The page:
If the outcome of the next election turns on the legal status of a stupefying substance, this country is in trouble.
Darcy Charles Lewis, Calgary
Peace and partners
According to The Globe’s editorial The Evolution of Netanyahu (Aug. 6), “there is some reason to hope and believe that Benjamin Netanyahu, the Prime Minister, now genuinely recognizes that sooner or later there need to be two states between the Jordan River and the Mediterranean Sea – that he is not merely humouring the Americans and other Western powers.”
The Israeli Prime Minister has consistently called for negotiations without preconditions, and has advocated two states for two peoples.
Israel’s “partner for peace,” Palestinian President Mahmoud Abbas, on the other hand, still does not recognize the Jewish state and his Fatah Party logo bears a map erasing Israel. Where is the evolution of Mr. Abbas?
Michelle Whiteman, Honest Reporting Canada
I must disagree with the key premise of your editorial. With Israel, no ambiguous, incomplete agreement will be acceptable to most Palestinians and Arabs. The reasons are simple: History always favours the overwhelmingly stronger party; successive settler-supported Israeli majority governments have proved to be first and foremost expansionist in nature, so there is no trust in partial solutions, which soon become “facts on the ground.”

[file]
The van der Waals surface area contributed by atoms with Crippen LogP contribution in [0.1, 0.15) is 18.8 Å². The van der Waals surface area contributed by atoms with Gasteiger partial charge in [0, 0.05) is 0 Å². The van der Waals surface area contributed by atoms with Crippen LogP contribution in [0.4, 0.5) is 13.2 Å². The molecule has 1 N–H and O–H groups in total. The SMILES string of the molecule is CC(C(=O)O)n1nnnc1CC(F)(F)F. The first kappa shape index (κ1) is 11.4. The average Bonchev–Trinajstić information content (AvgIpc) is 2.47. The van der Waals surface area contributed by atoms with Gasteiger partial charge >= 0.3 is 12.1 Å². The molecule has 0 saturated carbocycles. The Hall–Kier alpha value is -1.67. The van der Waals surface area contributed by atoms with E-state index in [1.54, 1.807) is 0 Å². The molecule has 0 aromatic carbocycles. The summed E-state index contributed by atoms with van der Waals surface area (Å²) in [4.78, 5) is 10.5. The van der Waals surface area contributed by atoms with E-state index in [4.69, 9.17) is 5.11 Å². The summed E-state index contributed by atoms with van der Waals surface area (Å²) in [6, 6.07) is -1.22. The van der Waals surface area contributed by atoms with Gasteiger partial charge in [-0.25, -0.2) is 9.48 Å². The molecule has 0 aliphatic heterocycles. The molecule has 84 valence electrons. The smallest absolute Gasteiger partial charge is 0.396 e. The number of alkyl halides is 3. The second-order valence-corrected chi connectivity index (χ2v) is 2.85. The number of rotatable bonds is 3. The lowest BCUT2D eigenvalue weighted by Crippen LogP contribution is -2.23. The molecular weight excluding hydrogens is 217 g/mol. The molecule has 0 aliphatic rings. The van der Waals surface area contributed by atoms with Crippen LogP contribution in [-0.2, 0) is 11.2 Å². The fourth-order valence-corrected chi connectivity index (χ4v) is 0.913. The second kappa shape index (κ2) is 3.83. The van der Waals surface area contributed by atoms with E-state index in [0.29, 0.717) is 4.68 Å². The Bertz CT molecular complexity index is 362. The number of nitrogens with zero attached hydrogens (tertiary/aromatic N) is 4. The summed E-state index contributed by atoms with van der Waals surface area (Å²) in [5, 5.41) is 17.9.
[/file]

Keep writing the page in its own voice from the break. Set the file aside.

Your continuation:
A majority on both sides agree that a binational solution would be disastrous, albeit for quite different reasons. However, a fair and sustainable two-state solution, which many desire, can only be achieved through considerable and continuous pressure on the stronger, controlling party.
Abbad Al Radi, Toronto
Art history, mystery
Re One Of These Is A Hopper. The Other Is A Mystery (Arts, Aug. 3): Before anyone spends another cent trying to authenticate the eBay oil painting resembling Edward Hopper’s 1949 painting High Noon, they should consider the Christ-like head painted underneath it. It’s copied from Graham Sutherland’s tapestry Christ in Glory, hanging in Coventry Cathedral, England. Sutherland was given the commission in 1951; the tapestry was installed in 1962.
As the eBay painting is painted on top of a head copied from Christ in Glory, it cannot be a preparatory study for a 1949 Hopper painting. Similarities between aspects of the eBay oil (clouds, bushes etc.) and Hopper’s High Noon might well be due to Hopper’s own experimentation with commonplace elements in the New England seaside landscape.
My guess is that the eBay painting originated in the British Isles, and was made by someone who saw an image of the tapestry (i.e. in 1962 or later). Whoever the artist was, he didn’t know how to spell Hopper’s name – or took care to differentiate his signature.
As for the reluctance of Gail Levin, the leading Hopper expert, to comment further upon the eBay oil, that is entirely understandable. Contemporary prices for big-name paintings are sky-high, so any art historian pronouncing on the authenticity (or otherwise) of major paintings risks being sued by an irate owner. (For the record, I’m unemployed and not worth suing.)
Anne Thackray, art historian (PhD, Courtauld Institute of Art); Toronto